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Stroke risk, prevention focus of Wellness Wednesday

Stop by Health 1st’s Wellness Wednesday table in the Children’s Hospital lobby between 10 a.m. and 1 p.m. July 30 to receive a risk assessment card  on stroke  and prevention. Blood pressure checks also will be provided.

by Kristy Conley
Critical Care & Emergency Services/Stroke Program
Stroke remains the third leading cause of death and the major cause of disability in the United States. Stroke can impair or completely limit your ability to talk, think, remember, walk and even breathe. It is estimated that in 2008, Americans will pay close to $65 billion in stroke-related medical and disability costs. The impact of stroke can be devastating for both patient and caregivers.

Know the signs and symptoms of stroke
  • Sudden numbness or weakness of face, arm, or leg —especially one side of the body
  • Sudden confusion, trouble speaking and/or understanding
  • Sudden trouble seeing in one or both eyes
  • Sudden trouble walking, dizziness, loss of balance/coordination
  • Sudden severe headache with no known cause
If you see someone with signs and symptoms of stroke —act FAST( F = Face—Does one side of the face droop?; A = Arm—Does one arm drift downward?; S = Speech—Are the words slurred? Can he/she repeat a sentence clearly?; T = Time—Time is crucial. Call 911 immediately.)

Are you at risk for stroke? (Add up risks and talk with your doctor)
  • Is your blood pressure above 120/80?
  • Do you have diabetes?
  • Do you have high cholesterol?
  • Do you have atrial fibrillation? (irregular or racing heart beat)
  • Do you smoke, eat unhealthy, or exercise infrequently?
  • Are you overweight?
  • Do you drink more than two alcoholic drinks a day?
  • Do you have circulation problems?
Strokes are preventable
A recent national poll reported that less than 30 percent of patients talked to their doctor about stroke during their annual exam.
  • High blood pressure is the leading cause of stroke. If your blood pressure is consistently above 120/80 (pre-hypertension) your doctor should monitor your blood pressure frequently.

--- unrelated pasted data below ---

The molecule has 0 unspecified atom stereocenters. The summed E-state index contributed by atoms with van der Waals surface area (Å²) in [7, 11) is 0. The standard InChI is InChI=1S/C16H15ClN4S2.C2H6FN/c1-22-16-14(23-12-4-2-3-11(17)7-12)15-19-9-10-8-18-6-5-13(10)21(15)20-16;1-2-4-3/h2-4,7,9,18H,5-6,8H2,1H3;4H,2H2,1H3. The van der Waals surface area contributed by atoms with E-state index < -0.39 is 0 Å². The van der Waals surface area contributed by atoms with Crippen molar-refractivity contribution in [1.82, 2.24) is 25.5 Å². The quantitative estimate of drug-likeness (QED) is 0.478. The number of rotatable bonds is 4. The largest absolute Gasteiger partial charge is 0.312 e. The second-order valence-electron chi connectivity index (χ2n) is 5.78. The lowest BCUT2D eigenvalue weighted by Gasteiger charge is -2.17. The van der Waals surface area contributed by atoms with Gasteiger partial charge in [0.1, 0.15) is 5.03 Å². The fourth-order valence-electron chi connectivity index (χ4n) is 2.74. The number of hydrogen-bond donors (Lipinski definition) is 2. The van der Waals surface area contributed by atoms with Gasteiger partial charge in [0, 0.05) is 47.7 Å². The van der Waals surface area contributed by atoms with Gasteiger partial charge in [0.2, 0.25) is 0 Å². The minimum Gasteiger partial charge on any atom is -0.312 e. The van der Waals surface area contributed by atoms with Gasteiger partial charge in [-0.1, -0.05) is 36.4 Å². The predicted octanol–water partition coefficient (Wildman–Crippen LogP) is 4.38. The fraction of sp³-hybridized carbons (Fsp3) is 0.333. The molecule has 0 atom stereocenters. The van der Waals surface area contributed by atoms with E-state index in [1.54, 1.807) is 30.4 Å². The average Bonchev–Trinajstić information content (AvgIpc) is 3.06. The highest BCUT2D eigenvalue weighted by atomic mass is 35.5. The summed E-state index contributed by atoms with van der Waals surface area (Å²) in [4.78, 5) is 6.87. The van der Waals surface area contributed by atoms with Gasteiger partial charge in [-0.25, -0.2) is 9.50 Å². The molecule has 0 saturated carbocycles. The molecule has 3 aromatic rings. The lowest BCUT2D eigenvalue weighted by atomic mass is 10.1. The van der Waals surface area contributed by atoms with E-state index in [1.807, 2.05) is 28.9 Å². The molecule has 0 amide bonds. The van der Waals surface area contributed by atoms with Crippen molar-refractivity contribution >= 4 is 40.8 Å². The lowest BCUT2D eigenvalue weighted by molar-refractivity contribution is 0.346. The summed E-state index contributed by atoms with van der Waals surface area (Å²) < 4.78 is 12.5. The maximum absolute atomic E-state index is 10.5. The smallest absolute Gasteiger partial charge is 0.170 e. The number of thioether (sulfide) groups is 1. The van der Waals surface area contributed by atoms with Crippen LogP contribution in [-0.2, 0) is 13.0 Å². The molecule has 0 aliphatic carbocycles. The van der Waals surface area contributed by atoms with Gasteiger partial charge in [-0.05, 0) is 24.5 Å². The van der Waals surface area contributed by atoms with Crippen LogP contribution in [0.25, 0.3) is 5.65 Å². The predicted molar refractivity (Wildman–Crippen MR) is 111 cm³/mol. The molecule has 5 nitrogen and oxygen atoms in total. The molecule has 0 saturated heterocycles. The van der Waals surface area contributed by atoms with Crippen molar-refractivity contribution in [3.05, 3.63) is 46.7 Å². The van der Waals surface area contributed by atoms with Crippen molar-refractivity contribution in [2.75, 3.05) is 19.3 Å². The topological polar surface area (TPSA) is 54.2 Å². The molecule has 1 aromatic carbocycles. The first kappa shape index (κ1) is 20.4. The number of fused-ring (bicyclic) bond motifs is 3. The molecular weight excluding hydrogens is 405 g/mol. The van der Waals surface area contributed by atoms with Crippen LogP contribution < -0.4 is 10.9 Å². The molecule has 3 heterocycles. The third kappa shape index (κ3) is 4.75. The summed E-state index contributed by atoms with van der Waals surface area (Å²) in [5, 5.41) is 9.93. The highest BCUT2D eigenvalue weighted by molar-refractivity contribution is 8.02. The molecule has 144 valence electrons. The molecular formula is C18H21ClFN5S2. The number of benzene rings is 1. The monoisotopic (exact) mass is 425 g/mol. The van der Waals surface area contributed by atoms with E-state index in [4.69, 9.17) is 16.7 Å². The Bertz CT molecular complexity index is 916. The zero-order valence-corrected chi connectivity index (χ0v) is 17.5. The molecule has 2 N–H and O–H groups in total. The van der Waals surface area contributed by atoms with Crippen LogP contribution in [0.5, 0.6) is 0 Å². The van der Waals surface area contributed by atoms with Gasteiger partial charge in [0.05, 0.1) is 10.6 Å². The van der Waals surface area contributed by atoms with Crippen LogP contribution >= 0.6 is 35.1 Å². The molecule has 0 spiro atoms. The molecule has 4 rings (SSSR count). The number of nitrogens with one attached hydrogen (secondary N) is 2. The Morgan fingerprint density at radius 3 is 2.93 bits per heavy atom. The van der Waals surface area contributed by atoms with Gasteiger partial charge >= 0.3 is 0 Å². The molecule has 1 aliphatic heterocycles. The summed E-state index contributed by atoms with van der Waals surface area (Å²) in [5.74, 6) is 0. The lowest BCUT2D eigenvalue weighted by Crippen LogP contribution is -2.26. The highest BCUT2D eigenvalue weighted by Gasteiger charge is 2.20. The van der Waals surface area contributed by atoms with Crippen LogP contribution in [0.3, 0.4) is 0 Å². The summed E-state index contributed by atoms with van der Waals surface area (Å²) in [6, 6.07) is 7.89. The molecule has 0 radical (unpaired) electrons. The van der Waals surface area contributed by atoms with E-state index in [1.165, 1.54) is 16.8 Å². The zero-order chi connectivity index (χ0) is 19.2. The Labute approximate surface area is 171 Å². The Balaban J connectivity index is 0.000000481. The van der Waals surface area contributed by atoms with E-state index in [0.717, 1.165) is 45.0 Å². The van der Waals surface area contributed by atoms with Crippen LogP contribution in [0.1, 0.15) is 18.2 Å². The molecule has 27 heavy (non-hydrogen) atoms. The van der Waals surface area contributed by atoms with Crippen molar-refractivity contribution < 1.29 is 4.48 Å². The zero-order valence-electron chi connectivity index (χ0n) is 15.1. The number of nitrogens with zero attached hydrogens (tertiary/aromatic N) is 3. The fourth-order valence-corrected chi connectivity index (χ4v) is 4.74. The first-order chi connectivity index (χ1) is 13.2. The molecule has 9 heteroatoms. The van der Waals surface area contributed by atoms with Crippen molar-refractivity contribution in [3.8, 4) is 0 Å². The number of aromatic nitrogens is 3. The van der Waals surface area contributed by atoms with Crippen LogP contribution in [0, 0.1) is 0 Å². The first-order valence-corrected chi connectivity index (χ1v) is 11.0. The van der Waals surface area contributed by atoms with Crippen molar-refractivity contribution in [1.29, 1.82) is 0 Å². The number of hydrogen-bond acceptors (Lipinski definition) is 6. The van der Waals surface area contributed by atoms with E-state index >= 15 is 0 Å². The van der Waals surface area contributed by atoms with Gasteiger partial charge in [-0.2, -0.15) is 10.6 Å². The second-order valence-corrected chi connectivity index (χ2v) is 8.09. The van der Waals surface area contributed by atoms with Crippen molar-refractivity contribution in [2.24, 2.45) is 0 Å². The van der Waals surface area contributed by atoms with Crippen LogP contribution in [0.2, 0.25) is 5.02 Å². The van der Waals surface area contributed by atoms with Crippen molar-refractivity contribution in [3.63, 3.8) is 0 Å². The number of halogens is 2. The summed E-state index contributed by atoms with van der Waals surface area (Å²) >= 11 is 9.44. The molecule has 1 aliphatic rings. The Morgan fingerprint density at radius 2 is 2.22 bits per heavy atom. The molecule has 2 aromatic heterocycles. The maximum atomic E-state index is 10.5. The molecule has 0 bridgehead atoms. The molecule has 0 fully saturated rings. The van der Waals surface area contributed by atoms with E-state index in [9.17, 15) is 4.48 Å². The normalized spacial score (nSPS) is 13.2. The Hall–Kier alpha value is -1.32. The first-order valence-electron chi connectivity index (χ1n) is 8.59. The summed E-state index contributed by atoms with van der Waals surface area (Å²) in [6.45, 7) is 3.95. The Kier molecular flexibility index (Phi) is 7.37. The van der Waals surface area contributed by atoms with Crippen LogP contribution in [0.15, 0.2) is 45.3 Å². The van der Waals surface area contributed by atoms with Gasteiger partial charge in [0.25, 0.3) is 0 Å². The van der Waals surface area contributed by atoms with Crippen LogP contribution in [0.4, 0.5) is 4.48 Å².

• Know your cholesterol. Your combined LDL and HDL should be under 200.
  • If you have atrial fibrillation, work with your doctor.
  • If you smoke, stop.
  • Exercise 30 minutes daily and eat a low salt, low fat diet.
  • If you drink alcohol, do so in moderation.
MUSC has demonstrated its commitment to stroke prevention and treatment by becoming a certified primary stroke center with comprehensive stroke care. Its mission is to provide standardized and evidenced-based care to all stroke patients. MUSC offers top quality care and a variety of treatment options including innovative stroke trials and neuro-interventional procedures unavailable elsewhere in the state. Follow-up, recovery and rehabilitation programs are also available.

Editor's note: The preceding column was brought to you on behalf of Health 1st. Striving to bring various topics and representing numerous employee wellness organizations and committees on campus, this weekly column seeks to provide MUSC, MUHA and UMA employees with current and helpful information concerning all aspects of health.

Friday, July 25, 2008
Catalyst Online is published weekly, updated as needed and improved from time to time by the MUSC Office of Public Relations for the faculty, employees and students of the Medical University of South Carolina. Catalyst Online editor, Kim Draughn, can be reached at 792-4107 or by email, Editorial copy can be submitted to Catalyst Online and to The Catalyst in print by fax, 792-6723, or by email to To place an ad in The Catalyst hardcopy, call Island Publications at 849-1778, ext. 201.